Sinovac Vaccine up to 97% Effective in Early Trial, Indonesia Partner Says


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Source: Bloomberg

By Arys Aditya

The Covid-19 vaccine developed by China’s Sinovac Biotech Ltd. showed up to 97% effectiveness in early trials, according to an Indonesian company set to produce the doses locally.

The efficacy rate is based on preliminary data from a one-month clinical trial, with the final rate to be decided in January, said Iwan Setiawan, head of corporate communications at Indonesia’s state-owned company PT Bio Farma.


Categories: China, Vaccine

4 replies

  1. Abu Dhabi has started a volunteer program for Phase 3 clinical trials of Russia’s Covid-19 vaccine, Sputnik V.

    The oil-rich capital of the United Arab Emirates is initially seeking 500 volunteers, according to the Abu Dhabi Government Media Office. Russian president President Vladimir Putin announced the registration of Sputnik V in August and a second inoculation was approved in October.

    Developers of the vaccine have said that initial testing showed it was 91.4% effective in preventing infections, although final results haven’t yet been published in a peer-reviewed journal. Pfizer Inc. and BioNTech SE have said their shot is 95% effective in preventing illness.

    Sputnik V will cost less than $20 in international markets for a two-shot course of treatment, making it cheaper than those produced by Pfizer and Moderna Inc., according to the Russian Direct Investment Fund.

    The UAE has also been conducting Phase 3 trials for a vaccine developed by China’s Sinopharm Group Co Ltd., and the country granted emergency approval for its use by health workers in September.

  2. Sinovac had said earlier that 97% of healthy adults receiving lower dosage participating in its Phase 1-2 trial showed antibody-related immune response after taking its COVID-19 vaccine CoronaVac..

    A Sinovac spokesman said on Tuesday the company had not received efficacy readings from Phase 3 clinical trials.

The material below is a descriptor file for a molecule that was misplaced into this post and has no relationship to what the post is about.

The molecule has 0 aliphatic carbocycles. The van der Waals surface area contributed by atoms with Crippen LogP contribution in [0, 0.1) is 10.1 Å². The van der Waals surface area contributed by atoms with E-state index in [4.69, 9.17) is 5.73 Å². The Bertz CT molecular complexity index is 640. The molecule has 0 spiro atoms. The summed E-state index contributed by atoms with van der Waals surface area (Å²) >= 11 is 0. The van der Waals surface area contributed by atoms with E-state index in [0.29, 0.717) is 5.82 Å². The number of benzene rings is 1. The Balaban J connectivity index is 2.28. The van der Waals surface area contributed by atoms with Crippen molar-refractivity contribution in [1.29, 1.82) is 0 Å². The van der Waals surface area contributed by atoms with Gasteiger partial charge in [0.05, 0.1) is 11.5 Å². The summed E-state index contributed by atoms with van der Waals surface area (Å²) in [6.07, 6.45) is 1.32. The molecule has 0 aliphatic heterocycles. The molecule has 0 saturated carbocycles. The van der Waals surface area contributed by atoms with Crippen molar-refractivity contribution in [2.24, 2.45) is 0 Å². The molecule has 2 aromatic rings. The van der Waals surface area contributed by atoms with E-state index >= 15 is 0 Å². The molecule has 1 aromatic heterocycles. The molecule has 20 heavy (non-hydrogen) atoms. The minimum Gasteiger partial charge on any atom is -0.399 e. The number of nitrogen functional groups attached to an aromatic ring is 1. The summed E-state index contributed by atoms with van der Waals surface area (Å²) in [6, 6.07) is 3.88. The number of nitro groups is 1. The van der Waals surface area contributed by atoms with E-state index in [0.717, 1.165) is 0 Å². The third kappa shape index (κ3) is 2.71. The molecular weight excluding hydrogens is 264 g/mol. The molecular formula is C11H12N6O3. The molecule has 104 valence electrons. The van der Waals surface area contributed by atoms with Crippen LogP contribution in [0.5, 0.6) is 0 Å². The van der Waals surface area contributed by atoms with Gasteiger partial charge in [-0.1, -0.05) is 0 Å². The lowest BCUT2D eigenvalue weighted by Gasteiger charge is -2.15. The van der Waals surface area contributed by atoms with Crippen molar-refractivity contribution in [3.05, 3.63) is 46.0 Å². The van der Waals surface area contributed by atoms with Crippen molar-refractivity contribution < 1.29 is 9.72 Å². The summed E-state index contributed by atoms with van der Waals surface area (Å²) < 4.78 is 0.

Brazil’s Butantan Institute biomedical center, which is running a Phase 3 trial of CoronaVac in the country, said last week that Sinovac was expected to publish efficacy results from its vaccine trials by Dec. 15.

  3. DUBAI, United Arab Emirates — Human trials of a Chinese vaccine in the United Arab Emirates have yielded positive results, the UAE’s national health authorities said Wednesday, citing an 86% efficacy rate.

    The figure was announced by the UAE Ministry of Health via state news agency WAM, detailing an “interim analysis” conducted by Sinopharm’s China National Biotec Group (CNBG). The Gulf state of 10 million began Phase 3 human trials of the experimental vaccine in July, and in September approved its emergency use for health workers.

    “The registration of this vaccine is a decision in response to the application from Sinopharm CNBG. The announcement is a significant vote of confidence by the UAE’s health authorities in the safety and efficacy of this vaccine,” the health ministry said Wednesday. The vaccine itself was developed by CNBG’s Beijing Institute of Biological Product.

  4. As the global race to produce a Covid-19 vaccine continues, China appears to have made huge strides, with one of its vaccine front-runners, Sinovac, already making its way abroad.

    Shipments of Beijing-based biopharmaceutical company Sinovac’s Covid-19 vaccine Coronavac have arrived in Indonesia in preparation for a mass vaccination campaign, with another 1.8m doses due to arrive by January.

    But the vaccine is yet to finish its late-stage trials, which begs the question: what exactly do we know about this Chinese vaccine?

    What’s the difference between Sinovac and some other vaccines?

    CoronaVac is an inactivated vaccine, which works by using killed viral particles to expose the body’s immune system to the virus without risking a serious disease response.

    The Moderna and Pfizer vaccines are mRNA vaccines – which means part of the coronavirus’ genetic code is injected into the body, triggering the body to begin making viral proteins, but not the whole virus, which is enough to train the immune system to attack.

    “CoronaVac is a more traditional method [of vaccine] that is successfully used in many well known vaccines like rabies,” Associate Prof Luo Dahai of the Nanyang Technological University told the BBC.

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